Workers Are Disengaged. Here's How Employers Can Win Them Back.
Employers have spent countless time and money on improving their employee engagement scores. But there are better ways to measure dedication.
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The last two years have marked a period of great anxiety for business leaders. We've had to pivot to hybrid workplaces, navigate the emotional and logistical impacts of the pandemic and now we're seeing a surge in resignations from employees who've reevaluated their priorities.
Obviously, these same factors have increased stress on workers too. So if your employee engagement numbers are lower than usual, don't scramble for the panic button just yet. These are different times, and metrics like engagement (and old ways of measuring them) might not be the best indicator of where your workforce is at right now.
There are other, more pressing things to focus on that can give you insight into where problems exist — and how to fix them — before they bubble to the surface.
Related: Here's What's Behind The Great Resignation, and How Employers Can Be Prepared
Find metrics that matter
The way we've traditionally measured employee engagement is misguided. It was a mistake to think that one annual survey would be enough to get an accurate read on engagement, and the pandemic has shown how short-sighted that approach truly was.
Work has changed permanently in the last couple years, and we're finally examining what factors really affect how employees feel. For instance, we know workers appreciate the greater flexibility, autonomy and efficiency of working from home and a majority of knowledge workers say flexibility is more important than salary or other benefits.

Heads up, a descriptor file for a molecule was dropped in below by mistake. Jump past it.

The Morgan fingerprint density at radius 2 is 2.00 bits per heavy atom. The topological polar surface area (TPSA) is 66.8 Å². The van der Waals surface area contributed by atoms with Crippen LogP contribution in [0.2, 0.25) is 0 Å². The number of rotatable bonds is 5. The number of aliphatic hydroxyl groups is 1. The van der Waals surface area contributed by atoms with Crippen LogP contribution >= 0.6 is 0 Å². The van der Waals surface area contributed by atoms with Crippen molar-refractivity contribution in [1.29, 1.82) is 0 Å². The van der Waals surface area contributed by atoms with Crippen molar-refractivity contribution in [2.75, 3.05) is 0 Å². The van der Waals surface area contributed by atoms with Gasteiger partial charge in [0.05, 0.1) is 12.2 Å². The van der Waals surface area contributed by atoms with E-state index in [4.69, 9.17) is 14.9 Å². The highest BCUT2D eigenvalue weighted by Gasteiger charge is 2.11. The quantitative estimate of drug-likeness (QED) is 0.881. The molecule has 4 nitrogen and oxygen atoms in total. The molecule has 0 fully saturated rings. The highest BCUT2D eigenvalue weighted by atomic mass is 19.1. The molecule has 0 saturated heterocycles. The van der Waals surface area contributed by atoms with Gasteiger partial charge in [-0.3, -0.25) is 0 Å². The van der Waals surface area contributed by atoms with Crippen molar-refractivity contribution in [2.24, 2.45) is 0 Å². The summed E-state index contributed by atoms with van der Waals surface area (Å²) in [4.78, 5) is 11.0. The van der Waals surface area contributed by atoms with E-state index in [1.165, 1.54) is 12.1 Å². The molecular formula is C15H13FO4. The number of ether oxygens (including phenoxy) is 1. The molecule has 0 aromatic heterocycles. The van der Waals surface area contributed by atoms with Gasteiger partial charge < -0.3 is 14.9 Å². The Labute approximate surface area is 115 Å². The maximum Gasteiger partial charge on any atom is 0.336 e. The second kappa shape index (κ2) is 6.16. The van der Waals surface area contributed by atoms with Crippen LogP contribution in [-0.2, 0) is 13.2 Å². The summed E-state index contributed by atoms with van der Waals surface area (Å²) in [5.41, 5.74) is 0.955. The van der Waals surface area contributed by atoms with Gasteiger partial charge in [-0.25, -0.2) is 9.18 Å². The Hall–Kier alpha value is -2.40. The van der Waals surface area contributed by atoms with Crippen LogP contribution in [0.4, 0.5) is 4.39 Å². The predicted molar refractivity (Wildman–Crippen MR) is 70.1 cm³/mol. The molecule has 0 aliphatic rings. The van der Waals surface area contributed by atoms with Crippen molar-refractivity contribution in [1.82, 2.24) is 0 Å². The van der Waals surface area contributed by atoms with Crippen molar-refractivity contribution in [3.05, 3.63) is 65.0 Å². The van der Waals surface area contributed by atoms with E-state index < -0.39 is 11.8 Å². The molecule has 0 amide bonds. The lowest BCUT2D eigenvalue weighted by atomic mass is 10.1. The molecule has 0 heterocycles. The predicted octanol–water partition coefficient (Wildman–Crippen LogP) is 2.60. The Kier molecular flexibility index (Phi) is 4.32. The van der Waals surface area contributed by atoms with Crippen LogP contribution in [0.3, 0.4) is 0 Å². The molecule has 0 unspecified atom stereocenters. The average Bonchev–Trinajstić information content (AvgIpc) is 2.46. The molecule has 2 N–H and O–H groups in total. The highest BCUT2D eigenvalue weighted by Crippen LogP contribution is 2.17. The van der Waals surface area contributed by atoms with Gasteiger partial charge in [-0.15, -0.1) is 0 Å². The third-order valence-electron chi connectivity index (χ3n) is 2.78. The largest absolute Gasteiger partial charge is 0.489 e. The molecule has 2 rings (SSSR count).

But many employers are stubbornly tracking engagement as if nothing has changed — and finding alarming results. A Gallup survey found that in 2021, employee engagement had dropped year-over-year for the first time in a decade, with only 34% of employees reporting they were engaged at work.
It may sound dire, but when we think of high and low engagement, it's important to consider what we're comparing it to. Surveys show engagement was never that high to begin with, often hovering around just a third of workers. The "record drop" in engagement makes a good headline, but it really only represents a marginal decline.
It's similar to inflation. Things cost more every year but the increase is so small that we barely notice day-to-day. Suddenly though, amid all the disruption, it's much more noticeable.
Instead of relying on annual surveys, specific data can give you better insight. Look for what I like to call "hot spots" –– your trouble areas. Drill down to the departmental level to get insights into where your workers are becoming disengaged. What makes an engineer happy won't necessarily satisfy an employee in sales, and healthy relationships with managers are key.
The bottom-line is this: practice continuous listening instead of doing one survey a year. Ask your team fewer, more strategic questions more frequently. This way, you'll get real-time feedback and be able to address disengagement before it becomes a real problem.
Related: Why Active Listening Is a Critical Skill for Founders and Entrepreneurs
Recognize and differentiate what drives your team